Supreme Court Justice Amy Coney Barrett, long-groomed for the role by conservative groups, picked by Donald Trump, then rammed into the chair by the GOP House Leader in the final days of Trump's administration, said in a lecture Sunday that she is concerned that the public may increasingly see the court as a partisan institution.
Barrett spoke at length about her desire for others to see the Supreme Court as nonpartisan. Barrett said the media's reporting of opinions doesn't capture the deliberative process in reaching those decisions. And she insisted that "judicial philosophies are not the same as political parties."
"To say the court's reasoning is flawed is different from saying the court is acting in a partisan manner," said Barrett, whose confirmation to the seat left open by the death of the liberal Justice Ruth Bader Ginsburg cemented conservative control of the court. "I think we need to evaluate what the court is doing on its own terms."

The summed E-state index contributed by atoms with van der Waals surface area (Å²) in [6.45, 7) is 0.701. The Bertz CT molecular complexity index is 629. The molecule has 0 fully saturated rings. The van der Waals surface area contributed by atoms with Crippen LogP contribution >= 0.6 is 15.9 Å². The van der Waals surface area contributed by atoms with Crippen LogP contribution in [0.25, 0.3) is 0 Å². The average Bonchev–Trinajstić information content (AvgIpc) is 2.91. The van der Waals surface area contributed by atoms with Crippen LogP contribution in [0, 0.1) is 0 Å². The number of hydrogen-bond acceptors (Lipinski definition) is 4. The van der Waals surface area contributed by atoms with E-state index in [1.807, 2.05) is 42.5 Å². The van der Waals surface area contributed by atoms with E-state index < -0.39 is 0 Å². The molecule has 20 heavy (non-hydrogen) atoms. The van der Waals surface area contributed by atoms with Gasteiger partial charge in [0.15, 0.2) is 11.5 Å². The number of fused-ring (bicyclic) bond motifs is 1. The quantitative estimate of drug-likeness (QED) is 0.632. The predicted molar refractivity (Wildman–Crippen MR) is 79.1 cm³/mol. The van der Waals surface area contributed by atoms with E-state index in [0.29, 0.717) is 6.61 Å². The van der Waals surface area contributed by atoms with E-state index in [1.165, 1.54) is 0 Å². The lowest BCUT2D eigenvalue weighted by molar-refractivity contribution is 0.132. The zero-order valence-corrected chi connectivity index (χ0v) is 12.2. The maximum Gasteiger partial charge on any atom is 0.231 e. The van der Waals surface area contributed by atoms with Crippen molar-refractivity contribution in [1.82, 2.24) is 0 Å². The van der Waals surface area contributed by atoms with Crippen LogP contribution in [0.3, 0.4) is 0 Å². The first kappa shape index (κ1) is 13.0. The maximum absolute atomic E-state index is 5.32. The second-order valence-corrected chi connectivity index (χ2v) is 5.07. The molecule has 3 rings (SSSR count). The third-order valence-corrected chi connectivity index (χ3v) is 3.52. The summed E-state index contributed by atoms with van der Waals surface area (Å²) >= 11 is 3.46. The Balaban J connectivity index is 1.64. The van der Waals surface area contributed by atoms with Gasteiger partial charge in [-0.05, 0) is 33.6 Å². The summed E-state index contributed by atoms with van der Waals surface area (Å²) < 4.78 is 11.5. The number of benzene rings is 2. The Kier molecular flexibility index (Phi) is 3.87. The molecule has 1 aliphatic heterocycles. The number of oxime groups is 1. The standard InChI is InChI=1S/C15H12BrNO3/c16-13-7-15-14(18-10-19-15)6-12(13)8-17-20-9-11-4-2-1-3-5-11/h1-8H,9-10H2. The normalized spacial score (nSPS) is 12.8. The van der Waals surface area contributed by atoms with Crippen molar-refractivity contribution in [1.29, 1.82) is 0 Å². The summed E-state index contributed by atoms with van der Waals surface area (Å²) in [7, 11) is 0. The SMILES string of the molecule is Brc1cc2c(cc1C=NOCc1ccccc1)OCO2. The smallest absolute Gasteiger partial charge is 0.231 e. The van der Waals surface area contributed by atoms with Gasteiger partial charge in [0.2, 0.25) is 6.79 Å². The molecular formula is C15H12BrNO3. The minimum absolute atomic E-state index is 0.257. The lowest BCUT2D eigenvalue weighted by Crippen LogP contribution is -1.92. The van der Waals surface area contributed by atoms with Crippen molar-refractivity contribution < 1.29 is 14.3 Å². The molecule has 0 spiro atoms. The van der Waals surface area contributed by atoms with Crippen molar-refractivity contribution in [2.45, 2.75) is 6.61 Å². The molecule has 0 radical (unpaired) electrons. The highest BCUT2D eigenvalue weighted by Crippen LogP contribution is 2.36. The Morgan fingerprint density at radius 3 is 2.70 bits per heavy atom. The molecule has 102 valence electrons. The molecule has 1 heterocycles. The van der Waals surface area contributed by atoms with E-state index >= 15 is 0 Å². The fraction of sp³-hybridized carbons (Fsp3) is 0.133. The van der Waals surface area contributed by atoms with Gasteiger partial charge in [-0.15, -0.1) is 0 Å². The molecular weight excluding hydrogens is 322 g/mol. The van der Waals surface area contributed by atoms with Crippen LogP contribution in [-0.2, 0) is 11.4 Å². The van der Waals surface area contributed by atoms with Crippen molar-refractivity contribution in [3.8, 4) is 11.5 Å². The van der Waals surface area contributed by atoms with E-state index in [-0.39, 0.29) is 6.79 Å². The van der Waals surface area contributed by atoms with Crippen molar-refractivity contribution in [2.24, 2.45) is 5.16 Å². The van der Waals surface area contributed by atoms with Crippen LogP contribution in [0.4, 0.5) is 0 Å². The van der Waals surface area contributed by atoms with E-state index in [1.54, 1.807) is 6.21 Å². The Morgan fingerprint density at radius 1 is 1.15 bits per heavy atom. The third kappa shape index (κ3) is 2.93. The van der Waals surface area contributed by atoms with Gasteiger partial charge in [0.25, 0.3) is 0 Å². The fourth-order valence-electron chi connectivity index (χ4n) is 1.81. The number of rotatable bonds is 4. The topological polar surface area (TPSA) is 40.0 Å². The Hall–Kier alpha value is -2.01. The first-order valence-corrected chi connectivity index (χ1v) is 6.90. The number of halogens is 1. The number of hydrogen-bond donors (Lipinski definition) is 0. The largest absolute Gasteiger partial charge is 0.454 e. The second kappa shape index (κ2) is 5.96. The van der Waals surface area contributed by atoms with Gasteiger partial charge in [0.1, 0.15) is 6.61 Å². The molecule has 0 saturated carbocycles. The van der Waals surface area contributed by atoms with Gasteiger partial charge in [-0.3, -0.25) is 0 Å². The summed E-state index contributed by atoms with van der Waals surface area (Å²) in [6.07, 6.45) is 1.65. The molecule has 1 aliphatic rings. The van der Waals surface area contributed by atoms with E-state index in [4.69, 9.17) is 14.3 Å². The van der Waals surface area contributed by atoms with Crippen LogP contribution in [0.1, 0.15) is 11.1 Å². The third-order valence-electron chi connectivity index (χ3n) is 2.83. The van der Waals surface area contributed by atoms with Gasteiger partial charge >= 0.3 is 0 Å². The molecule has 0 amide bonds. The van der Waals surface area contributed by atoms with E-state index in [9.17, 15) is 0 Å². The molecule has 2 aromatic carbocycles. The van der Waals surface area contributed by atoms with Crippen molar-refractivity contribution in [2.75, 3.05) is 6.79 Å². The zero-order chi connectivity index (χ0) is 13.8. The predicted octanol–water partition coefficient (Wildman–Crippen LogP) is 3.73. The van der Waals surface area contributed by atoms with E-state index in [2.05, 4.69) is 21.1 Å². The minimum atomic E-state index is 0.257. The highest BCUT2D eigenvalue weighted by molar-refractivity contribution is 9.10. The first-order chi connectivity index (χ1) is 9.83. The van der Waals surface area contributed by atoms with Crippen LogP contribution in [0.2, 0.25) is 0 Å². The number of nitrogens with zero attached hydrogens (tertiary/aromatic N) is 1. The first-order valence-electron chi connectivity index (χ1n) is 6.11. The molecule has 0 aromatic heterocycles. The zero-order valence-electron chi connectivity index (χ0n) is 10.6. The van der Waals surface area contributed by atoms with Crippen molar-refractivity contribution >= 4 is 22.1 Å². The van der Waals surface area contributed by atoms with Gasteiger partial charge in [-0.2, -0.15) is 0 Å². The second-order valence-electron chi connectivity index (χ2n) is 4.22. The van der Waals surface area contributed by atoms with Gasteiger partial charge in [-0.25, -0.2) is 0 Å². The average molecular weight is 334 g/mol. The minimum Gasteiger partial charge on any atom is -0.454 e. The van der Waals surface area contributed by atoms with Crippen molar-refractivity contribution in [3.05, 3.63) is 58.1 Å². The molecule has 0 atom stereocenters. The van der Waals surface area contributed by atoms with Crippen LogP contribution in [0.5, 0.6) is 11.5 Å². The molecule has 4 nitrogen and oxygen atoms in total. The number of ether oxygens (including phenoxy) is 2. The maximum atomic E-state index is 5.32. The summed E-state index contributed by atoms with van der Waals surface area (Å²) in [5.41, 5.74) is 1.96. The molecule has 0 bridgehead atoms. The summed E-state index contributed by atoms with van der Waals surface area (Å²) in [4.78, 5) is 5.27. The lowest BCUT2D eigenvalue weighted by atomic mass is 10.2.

Barrett's comments followed a high-profile decision earlier this month in which the court by 5-4 vote declined to step in to stop a Texas law banning most abortions from going into effect, prompting outrage from abortion rights groups and President Joe Biden.
In all seriousness, Barrett is right inasfar as institutions are made of people and the Surpreme Court numbers nine, so individual beliefs, positions and foibles shape the institution rather than the other way around. She is not partisan so much as conservative, and offers no loyalty to the party. It is not partisanship that matters to her.
But it was partisan hackwork and hypocrisy that got her installed on the court, in the reasonable expectation that she would make rulings consistent with partisan political aims. In that respect, the court is partisan simply because justices are political appointees and American politics is overwhelmingly partisan. Everything they do has three essential outcomes: a win for one or the other side, or a perceived fudge that ends up analysed on partisan grounds.